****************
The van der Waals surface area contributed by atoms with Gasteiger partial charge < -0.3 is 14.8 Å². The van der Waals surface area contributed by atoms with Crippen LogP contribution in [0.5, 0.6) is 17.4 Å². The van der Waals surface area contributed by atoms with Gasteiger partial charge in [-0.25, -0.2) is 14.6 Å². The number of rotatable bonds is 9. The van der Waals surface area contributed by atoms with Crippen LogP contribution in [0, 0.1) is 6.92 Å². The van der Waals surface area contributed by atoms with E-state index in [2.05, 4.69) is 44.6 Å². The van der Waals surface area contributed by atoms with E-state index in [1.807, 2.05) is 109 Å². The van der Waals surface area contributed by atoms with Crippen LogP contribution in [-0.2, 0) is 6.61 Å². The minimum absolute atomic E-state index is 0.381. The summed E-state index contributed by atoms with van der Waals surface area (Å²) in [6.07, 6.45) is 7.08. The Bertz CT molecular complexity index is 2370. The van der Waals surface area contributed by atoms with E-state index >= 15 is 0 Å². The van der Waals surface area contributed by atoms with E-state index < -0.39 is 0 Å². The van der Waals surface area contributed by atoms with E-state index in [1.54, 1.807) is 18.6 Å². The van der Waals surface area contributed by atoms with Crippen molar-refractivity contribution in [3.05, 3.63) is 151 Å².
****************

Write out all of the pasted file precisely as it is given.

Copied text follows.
The van der Waals surface area contributed by atoms with Gasteiger partial charge < -0.3 is 14.8 Å². The van der Waals surface area contributed by atoms with Crippen LogP contribution in [0.5, 0.6) is 17.4 Å². The van der Waals surface area contributed by atoms with Gasteiger partial charge in [-0.25, -0.2) is 14.6 Å². The number of rotatable bonds is 9. The van der Waals surface area contributed by atoms with Crippen LogP contribution in [0, 0.1) is 6.92 Å². The van der Waals surface area contributed by atoms with E-state index in [2.05, 4.69) is 44.6 Å². The van der Waals surface area contributed by atoms with E-state index in [1.807, 2.05) is 109 Å². The van der Waals surface area contributed by atoms with Crippen LogP contribution in [-0.2, 0) is 6.61 Å². The minimum absolute atomic E-state index is 0.381. The summed E-state index contributed by atoms with van der Waals surface area (Å²) in [6.07, 6.45) is 7.08. The Bertz CT molecular complexity index is 2370. The van der Waals surface area contributed by atoms with E-state index >= 15 is 0 Å². The van der Waals surface area contributed by atoms with E-state index < -0.39 is 0 Å². The van der Waals surface area contributed by atoms with E-state index in [1.54, 1.807) is 18.6 Å². The van der Waals surface area contributed by atoms with Crippen molar-refractivity contribution in [3.05, 3.63) is 151 Å².